Rosenfeld Media: UX Publishing Startup: An Interview with Lou Rosenfeld and Liz Danzico

By Joshua Kaufman

Published: May 7, 2008

“Established publishers aren’t quite ready to jump into the UX waters with both feet.”

After working on five books as an editor or co-author, Lou Rosenfeld became disenchanted with the traditional book publishing model. So, in late 2005, he founded Rosenfeld Media, a new publishing house that develops short, practical, useful books on user experience design. Rosenfeld Media published their first book, Mental Models: Aligning Design Strategy with Human Behavior, in early 2008. I recently had the opportunity to interview Lou—along with Liz Danzico, Senior Development Editor at Rosenfeld Media—about starting a new publishing house and “eating their own dog food.”

Joshua Kaufman (JK): When you started Rosenfeld Media, you recognized that book publishing has been a relatively unchanging and unhealthy industry over the last few decades. What are the big issues within the industry, and how will you be confronting them as a publisher?

(Lou Rosenfeld (LR): Established book publishers are locked into a really difficult legacy business model, relying heavily on sales staff and middlemen to reach customers through retail channels. For publishers, selling retail means giving away 55–70% of the book’s list price to make a consignment sale. Those are some ugly numbers to live with, so Rosenfeld Media has opted to sell through two primary channels: direct from our site and via Amazon—which is inescapable. In any case, I just don’t expect our books, which are so focused on the user experience community, to be purchased on impulse at your local Barnes & Noble. I do expect it to be attractive to purchase directly from Rosenfeld Media. For the same price as you’ll pay at Amazon, you’ll also receive the digital edition, optimized for on-screen use. ( More on this below.)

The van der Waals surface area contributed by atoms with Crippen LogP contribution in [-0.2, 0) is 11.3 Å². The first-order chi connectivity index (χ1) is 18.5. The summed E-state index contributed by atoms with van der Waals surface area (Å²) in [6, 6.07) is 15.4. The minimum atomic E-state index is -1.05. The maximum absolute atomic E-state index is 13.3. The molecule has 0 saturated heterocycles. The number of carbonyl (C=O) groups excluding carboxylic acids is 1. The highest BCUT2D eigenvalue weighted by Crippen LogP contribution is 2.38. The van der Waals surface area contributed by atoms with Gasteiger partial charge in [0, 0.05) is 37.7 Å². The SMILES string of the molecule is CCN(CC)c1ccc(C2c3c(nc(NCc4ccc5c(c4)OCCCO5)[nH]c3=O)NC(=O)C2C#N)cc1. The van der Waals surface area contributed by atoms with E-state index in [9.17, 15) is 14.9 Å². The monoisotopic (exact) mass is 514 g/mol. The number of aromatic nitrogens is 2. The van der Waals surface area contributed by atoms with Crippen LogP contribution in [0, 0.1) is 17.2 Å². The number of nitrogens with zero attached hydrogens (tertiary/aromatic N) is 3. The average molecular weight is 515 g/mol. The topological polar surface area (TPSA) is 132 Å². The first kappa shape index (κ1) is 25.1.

Also, established publishers aren’t quite ready to jump into the UX waters with both feet. It’s still a relatively small and misunderstood market, so you can’t blame them. I’m convinced that the UX community will grow by leaps and bounds in the coming years, so I’m willing to take a chance that more risk-averse publishers are avoiding. I’m looking forward to serving that community with short and practical books that will collectively constitute a Swiss Army Knife for the field.

JK: The About page for Rosenfeld Media says one of the core ideas behind the company is “eating our own dog food.” How will you be doing this?

LR: By using UX methods to inform the design of our own products and infuse our services. That means doing little things the right way—like quickly and personally answering every customer query—and it means big things—like investing in the design and testing of both our print and digital books.

JK: One research technique you used to learn more about your audience was show-and-tell sessions. Tell me more about how those were run and what you found.